I Do?

Oh yes. When it comes to working with the filesystem, Ruby is quite idiosyncratic – not only are there Dir, File (which happens to include FileTest) and FileUtils, but the seemingly simple concept of representing the path is split between the old, trusty, 168-instance-method-strong String and all the more appropriate Pathname (with its humble 141 methods per instance), which is worth using instead.

But… Why?

First, they happen to be objects actually representing a path, so using them for this purpose in an object-oriented language might be quite a reasonable thing in itself – but there are also pragmatic reasons. Contrary to general-purpose Strings – at best able to describe directory and file names – Pathnames are meant to represent filesystem paths with all the associated baggage: from proper path concatenation and the ability to traverse themselves, through useful methods (Pathname#sub_ext is so convenient when you need it!), to a plethora of predicates like #exist?, #readable? or #symlink?.

Oh OK. Sooo…

…how should you go about doing the switch? If your system is split into small, dedicated pieces, you can try doing it piece-by-piece. Parts that share a common object (like configuration that exposes paths) would need to be changed in one go or keep Strings as the exchange/boundary format for starters.

Pathnames can be created from Strings in two ways, either via a classic Pathname.new constructor or the funnily-cased Kernel.Pathname method:

Pathname.new('/etc/passwd') #=> #<Pathname:/etc/passwd>
Pathname('/etc/shadow')     #=> #<Pathname:/etc/shadow>

Note that both can transparently accept a Pathname argument, so you don’t have to worry about wrapping a String in a Pathname too many times:

Pathname.new(Pathname.new('/etc/passwd')) #=> #<Pathname:/etc/passwd>
Pathname(Pathname('/etc/shadow'))         #=> #<Pathname:/etc/shadow>

Symetrically, calling #to_s on both Pathnames and Strings will return a String, so you can defensively use it in the transition period.

File.join calls can be replaced by Pathname#join called on the first argument:

File.join(Dir.tmpdir, 'secrets')     #=> '/tmp/secrets'
Pathname(Dir.tmpdir).join('secrets') #=> #<Pathname:/tmp/secrets>

Strings and Pathnames can also be appended to existing Pathnames via the nicely-looking Pathname#/:

Pathname('/etc') / 'vim' / 'vimrc' #=> #<Pathname:/etc/vim/vimrc>

Commonly-used cases, like getting the current directory and globbing, can also operate on Pathnames from the get-go:

Pathname.pwd #=> #<Pathname:/home/chastell/coding/blog.rebased.pl>
dotfiles = Pathname.glob("#{ENV['HOME']}/.*").reject(&:directory?)

Where Pathnames really shine – in my experience – is handling directory / file / extension splitting:

post = Pathname.glob(Pathname.pwd / '_posts' / '*pathname*.md').first
post.dirname          #=> the directory as a Pathname
post.basename         #=> the file as a Pathname
post.split            #=> an Array with the above two
post.extname          #=> just the extension (as a String)
post.sub_ext('.html') #=> a Pathname with the extension replaced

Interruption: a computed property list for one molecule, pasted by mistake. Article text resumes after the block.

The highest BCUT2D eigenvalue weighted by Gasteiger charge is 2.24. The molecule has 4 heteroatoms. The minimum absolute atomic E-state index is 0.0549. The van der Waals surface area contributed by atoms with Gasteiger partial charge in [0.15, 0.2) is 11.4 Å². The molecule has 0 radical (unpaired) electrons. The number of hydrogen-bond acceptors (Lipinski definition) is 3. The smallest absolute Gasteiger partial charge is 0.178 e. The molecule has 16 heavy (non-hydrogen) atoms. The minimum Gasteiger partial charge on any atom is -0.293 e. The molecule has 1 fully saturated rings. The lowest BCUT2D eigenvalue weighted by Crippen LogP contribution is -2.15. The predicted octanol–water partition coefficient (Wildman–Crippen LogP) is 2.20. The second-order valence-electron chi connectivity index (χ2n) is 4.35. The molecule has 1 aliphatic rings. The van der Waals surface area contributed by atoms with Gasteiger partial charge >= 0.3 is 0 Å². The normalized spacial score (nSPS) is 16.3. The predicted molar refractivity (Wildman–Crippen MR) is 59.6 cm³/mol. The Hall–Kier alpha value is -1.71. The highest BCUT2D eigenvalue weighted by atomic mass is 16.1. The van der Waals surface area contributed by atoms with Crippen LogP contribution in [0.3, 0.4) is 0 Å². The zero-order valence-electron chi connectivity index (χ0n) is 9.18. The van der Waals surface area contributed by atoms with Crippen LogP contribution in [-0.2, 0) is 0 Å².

Finally, Pathnames should work just fine as arguments to existing File and FileUtils methods, but some of them (like renaming or writing to a file) can be made more object-oriented:

config = Pathname('~/.emacs').expand_path
config.rename config.sub_ext('.my-precious')
config.write '(message "VIM HOOLS")'

Anything I Need to Be Wary Of?

I’m glad you asked! Plenty.

First and foremost, a Pathname is not a glorified String – most (107!) of String instance methods are not callable on Pathnames, and while some (like #center or #succ) wouldn’t make a lot of sense, lack of some others might be surprising (filesystem-aware #downcase and #upcase could be useful, #start_with? and #end_with? as well). If this wasn’t problematic enough, methods common to both classes can have vastly different (if reasonable) meaning: Pathname#split splits into directory and file, not on whitespace, and Pathname#size returns the size of the file, not the length of the path. I’m so happy that your app has proper test coverage which will catch any rogue corner cases!

If your app has any kind of configuration file (a YAML one, perchance?) that is supposed to be editable by hand, it’s usually a better idea to store the paths as Strings:

- /usr/share/games/fortunes/fortunes

Storing them as Pathnames is doable, but the file ends up much less user-friendly:

- !ruby/object:Pathname
  path: /usr/share/games/fortunes/fortunes

Be sure to diligently serialise and deserialise your Pathnames to and from Strings in your configuration singleton object.

Finally, note that although Pathname.pwd and Pathname.glob exist (and return Pathnames), __dir__ and Dir.tmpdir return Strings, so need to be wrapped in a Pathname() call; note also that Pathname#write and Pathname#/ were added in Ruby 2.2 (but previous Ruby versions can use Pathname#+ for the latter).

Whew. Is There Anything Else to Be Said?

Oh very much, this is a fascinating topic! Do feel free to check out Arne Brasseur’s in-detail write-up of the Pathname API, Rob Miller’s musings on how paths aren’t strings and – if you’re a paying subscriber, which you should consider being – the relevant Ruby Tapas episode.